Company’s new client operating system will be available as free upgrade for first 12 months to those on Windows 7 and 8.x
Microsoft Corporation on Friday released a free download for the latest version of its operating software, Windows 10, to members of its Insider Program
The Redmond, Washington-based software major had announced the latest build (9926) and features of Windows 10 on Wednesday, including Cortana integration and game streaming from its Xbox One console.
The most striking thing about the company’s new client operating system is that it will be available as a free upgrade for the first 12 months to those on Windows 7 and 8.x.
“A free upgrade for Windows 10 will be made available to customers running Windows 7, Windows 8.1, and Windows Phone 8.1 who upgrade in the first year after launch,” Terry Myerson, Microsoft’s vice president of operating systems, said in a blog post on Wednesday.
And no, the OS won’t become chargeable after 12 months for those who’d have already installed it – after the expiry of the 12-month period, Microsoft will levy a fees on anyone upgrading their system afresh.
“This is more than a one-time upgrade: once a Windows device is upgraded to Windows 10, we will continue to keep it current for the supported lifetime of the device – at no cost,” said Myerson, adding that Microsoft will “deliver new features when they’re ready, not waiting for the next major release”.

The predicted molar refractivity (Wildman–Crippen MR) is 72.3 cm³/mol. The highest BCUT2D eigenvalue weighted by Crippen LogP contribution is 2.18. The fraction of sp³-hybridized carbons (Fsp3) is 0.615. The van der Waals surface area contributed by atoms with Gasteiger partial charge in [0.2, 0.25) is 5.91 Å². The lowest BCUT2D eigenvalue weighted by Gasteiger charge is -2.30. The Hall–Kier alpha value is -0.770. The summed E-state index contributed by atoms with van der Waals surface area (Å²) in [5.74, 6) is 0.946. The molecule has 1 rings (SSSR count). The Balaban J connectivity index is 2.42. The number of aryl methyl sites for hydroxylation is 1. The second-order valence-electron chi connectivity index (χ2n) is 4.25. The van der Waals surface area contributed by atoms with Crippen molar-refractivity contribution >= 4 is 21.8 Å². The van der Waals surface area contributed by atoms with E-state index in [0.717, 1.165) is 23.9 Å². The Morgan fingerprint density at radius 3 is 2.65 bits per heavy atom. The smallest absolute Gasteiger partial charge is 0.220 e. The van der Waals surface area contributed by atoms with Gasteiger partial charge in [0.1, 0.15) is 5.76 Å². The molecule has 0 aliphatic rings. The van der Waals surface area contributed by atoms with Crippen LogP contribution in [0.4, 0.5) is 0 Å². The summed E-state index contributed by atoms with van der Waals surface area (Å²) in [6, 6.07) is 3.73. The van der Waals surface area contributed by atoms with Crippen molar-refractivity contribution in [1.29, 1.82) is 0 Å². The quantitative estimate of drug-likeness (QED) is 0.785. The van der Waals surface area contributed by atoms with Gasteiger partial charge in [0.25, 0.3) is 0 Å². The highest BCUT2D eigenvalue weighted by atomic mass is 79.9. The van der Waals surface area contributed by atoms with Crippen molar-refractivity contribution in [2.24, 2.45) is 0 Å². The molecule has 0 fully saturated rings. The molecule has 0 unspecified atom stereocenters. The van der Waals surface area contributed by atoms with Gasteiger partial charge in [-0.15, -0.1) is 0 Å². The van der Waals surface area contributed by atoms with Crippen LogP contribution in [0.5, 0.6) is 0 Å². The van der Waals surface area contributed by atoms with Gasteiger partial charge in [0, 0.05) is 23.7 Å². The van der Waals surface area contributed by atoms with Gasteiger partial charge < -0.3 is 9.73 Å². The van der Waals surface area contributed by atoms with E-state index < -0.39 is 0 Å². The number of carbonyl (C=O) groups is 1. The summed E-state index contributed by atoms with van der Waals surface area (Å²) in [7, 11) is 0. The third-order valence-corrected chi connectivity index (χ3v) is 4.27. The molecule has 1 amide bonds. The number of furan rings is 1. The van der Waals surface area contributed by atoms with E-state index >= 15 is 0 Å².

At the same time, the company announced that, through its Windows Insider programme, it intended to make “Windows 10 the largest-ever open collaborative development effort Microsoft has ever shipped”.
Myerson added: “Since we launched the Windows Insider Program in September, we’ve been joined by 1.7 million Windows Insiders, who have delivered over 800,000 pieces of feedback.”
The ‘alpha’ or pre-release version of Windows 10 also boasts a number of other features, including simpler connectivity to Bluetooth speakers, TVs with Miracast and other media devices. It also comes with fresh apps for Maps and Photos and easier access to the OneDrive folders.
And while those looking to download the technical preview on their smartphones will have to wait until February, for those looking to upgrade their desktops and laptops to Windows 10 can now do so right away.
A quick disclaimer for those who choose to download the OS now – Since this is still not the official version (hence the term ‘technical preview’), it may or may not work as well as you’d want it to and may have serious bugs in it.
Microsoft notes that you should install the preview only if you “want to try out software that’s still in development” and “really know your way around a PC and feel comfortable troubleshooting problems, backing up data, formatting a hard drive, installing an operating system from scratch, or restoring your old one if necessary.”
It adds that unexpected PC crashes could damage or even delete your files, so you should back up everything. The firm maintains that, after the upgrade, some printers and other hardware might not work, and some software might not install or work correctly, including antivirus or security programs. You might also have trouble connecting to home or corporate networks, it warns.
Read all the FAQs before you decide on the upgrade. That said, here are the steps that Microsoft suggests you follow to download the free Windows Technical Preview:
• Sign up for the Windows Insider Program, if you haven’t already.
• Read the system requirements.
• Click one of the Download links on the ISO page to download a special file – it’s called an ISO file – that you can use to install the preview.
• When the download is complete, transfer the ISO file to installation media such as a USB flash drive or DVD.
• Double-tap or double-click setup.exe from the installation media, and then follow the steps.